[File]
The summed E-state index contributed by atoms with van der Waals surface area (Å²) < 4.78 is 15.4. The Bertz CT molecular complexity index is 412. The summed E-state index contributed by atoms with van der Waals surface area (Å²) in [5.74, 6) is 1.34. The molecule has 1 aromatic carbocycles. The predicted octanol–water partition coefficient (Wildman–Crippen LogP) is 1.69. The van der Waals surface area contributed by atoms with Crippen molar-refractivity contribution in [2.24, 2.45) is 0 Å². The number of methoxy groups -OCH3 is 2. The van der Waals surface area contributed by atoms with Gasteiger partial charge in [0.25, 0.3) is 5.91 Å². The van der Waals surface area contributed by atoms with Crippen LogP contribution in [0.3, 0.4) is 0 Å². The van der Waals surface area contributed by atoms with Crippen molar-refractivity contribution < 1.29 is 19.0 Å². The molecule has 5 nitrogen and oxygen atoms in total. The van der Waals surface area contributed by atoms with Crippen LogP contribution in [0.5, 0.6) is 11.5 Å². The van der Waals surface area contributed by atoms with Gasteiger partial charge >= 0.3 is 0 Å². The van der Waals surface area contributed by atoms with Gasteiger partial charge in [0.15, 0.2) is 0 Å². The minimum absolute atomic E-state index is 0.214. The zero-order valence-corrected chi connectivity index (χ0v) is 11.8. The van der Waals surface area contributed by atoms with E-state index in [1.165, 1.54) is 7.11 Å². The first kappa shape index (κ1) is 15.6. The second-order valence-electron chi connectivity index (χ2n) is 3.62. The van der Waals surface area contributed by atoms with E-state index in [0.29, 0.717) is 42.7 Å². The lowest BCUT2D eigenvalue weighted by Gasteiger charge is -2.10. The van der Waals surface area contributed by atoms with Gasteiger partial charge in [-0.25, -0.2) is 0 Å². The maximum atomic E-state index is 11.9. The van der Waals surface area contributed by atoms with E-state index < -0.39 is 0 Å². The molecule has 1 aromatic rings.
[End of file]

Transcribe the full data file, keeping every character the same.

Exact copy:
The summed E-state index contributed by atoms with van der Waals surface area (Å²) < 4.78 is 15.4. The Bertz CT molecular complexity index is 412. The summed E-state index contributed by atoms with van der Waals surface area (Å²) in [5.74, 6) is 1.34. The molecule has 1 aromatic carbocycles. The predicted octanol–water partition coefficient (Wildman–Crippen LogP) is 1.69. The van der Waals surface area contributed by atoms with Crippen molar-refractivity contribution in [2.24, 2.45) is 0 Å². The number of methoxy groups -OCH3 is 2. The van der Waals surface area contributed by atoms with Gasteiger partial charge in [0.25, 0.3) is 5.91 Å². The van der Waals surface area contributed by atoms with Crippen LogP contribution in [0.3, 0.4) is 0 Å². The van der Waals surface area contributed by atoms with Crippen molar-refractivity contribution < 1.29 is 19.0 Å². The molecule has 5 nitrogen and oxygen atoms in total. The van der Waals surface area contributed by atoms with Crippen LogP contribution in [0.5, 0.6) is 11.5 Å². The van der Waals surface area contributed by atoms with Gasteiger partial charge >= 0.3 is 0 Å². The van der Waals surface area contributed by atoms with Gasteiger partial charge in [0.15, 0.2) is 0 Å². The minimum absolute atomic E-state index is 0.214. The zero-order valence-corrected chi connectivity index (χ0v) is 11.8. The van der Waals surface area contributed by atoms with E-state index in [1.165, 1.54) is 7.11 Å². The first kappa shape index (κ1) is 15.6. The second-order valence-electron chi connectivity index (χ2n) is 3.62. The van der Waals surface area contributed by atoms with E-state index in [0.29, 0.717) is 42.7 Å². The lowest BCUT2D eigenvalue weighted by Gasteiger charge is -2.10. The van der Waals surface area contributed by atoms with Gasteiger partial charge in [-0.25, -0.2) is 0 Å². The maximum atomic E-state index is 11.9. The van der Waals surface area contributed by atoms with E-state index < -0.39 is 0 Å². The molecule has 1 aromatic rings.